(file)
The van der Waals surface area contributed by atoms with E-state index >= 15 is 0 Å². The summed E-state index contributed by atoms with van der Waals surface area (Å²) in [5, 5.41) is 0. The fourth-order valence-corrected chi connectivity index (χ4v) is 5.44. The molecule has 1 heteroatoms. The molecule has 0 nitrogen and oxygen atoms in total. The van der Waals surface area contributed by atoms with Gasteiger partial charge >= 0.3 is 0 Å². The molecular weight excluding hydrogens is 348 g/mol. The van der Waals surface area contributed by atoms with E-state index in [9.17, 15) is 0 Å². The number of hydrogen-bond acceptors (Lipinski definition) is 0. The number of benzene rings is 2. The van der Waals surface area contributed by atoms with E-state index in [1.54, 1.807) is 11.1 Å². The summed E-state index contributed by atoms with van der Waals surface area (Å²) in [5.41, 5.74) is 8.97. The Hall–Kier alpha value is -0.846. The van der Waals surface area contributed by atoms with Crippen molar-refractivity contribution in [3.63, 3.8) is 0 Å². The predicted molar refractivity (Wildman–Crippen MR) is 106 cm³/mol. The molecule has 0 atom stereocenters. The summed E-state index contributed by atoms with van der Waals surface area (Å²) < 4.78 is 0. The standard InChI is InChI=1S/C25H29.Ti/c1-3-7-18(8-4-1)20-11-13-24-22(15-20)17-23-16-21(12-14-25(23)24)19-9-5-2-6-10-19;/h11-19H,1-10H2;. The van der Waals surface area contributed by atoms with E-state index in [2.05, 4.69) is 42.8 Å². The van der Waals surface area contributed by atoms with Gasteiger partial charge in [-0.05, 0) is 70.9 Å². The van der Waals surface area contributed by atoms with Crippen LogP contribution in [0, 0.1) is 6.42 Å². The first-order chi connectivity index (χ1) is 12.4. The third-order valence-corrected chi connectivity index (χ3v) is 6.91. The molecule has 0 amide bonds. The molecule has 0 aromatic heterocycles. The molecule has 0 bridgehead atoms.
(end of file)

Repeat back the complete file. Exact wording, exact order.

The van der Waals surface area contributed by atoms with E-state index >= 15 is 0 Å². The summed E-state index contributed by atoms with van der Waals surface area (Å²) in [5, 5.41) is 0. The fourth-order valence-corrected chi connectivity index (χ4v) is 5.44. The molecule has 1 heteroatoms. The molecule has 0 nitrogen and oxygen atoms in total. The van der Waals surface area contributed by atoms with Gasteiger partial charge >= 0.3 is 0 Å². The molecular weight excluding hydrogens is 348 g/mol. The van der Waals surface area contributed by atoms with E-state index in [9.17, 15) is 0 Å². The number of hydrogen-bond acceptors (Lipinski definition) is 0. The number of benzene rings is 2. The van der Waals surface area contributed by atoms with E-state index in [1.54, 1.807) is 11.1 Å². The summed E-state index contributed by atoms with van der Waals surface area (Å²) in [5.41, 5.74) is 8.97. The Hall–Kier alpha value is -0.846. The van der Waals surface area contributed by atoms with Crippen molar-refractivity contribution in [3.63, 3.8) is 0 Å². The predicted molar refractivity (Wildman–Crippen MR) is 106 cm³/mol. The molecule has 0 atom stereocenters. The summed E-state index contributed by atoms with van der Waals surface area (Å²) < 4.78 is 0. The standard InChI is InChI=1S/C25H29.Ti/c1-3-7-18(8-4-1)20-11-13-24-22(15-20)17-23-16-21(12-14-25(23)24)19-9-5-2-6-10-19;/h11-19H,1-10H2;. The van der Waals surface area contributed by atoms with E-state index in [2.05, 4.69) is 42.8 Å². The van der Waals surface area contributed by atoms with Gasteiger partial charge in [-0.05, 0) is 70.9 Å². The van der Waals surface area contributed by atoms with Crippen LogP contribution in [0, 0.1) is 6.42 Å². The first-order chi connectivity index (χ1) is 12.4. The third-order valence-corrected chi connectivity index (χ3v) is 6.91. The molecule has 0 amide bonds. The molecule has 0 aromatic heterocycles. The molecule has 0 bridgehead atoms.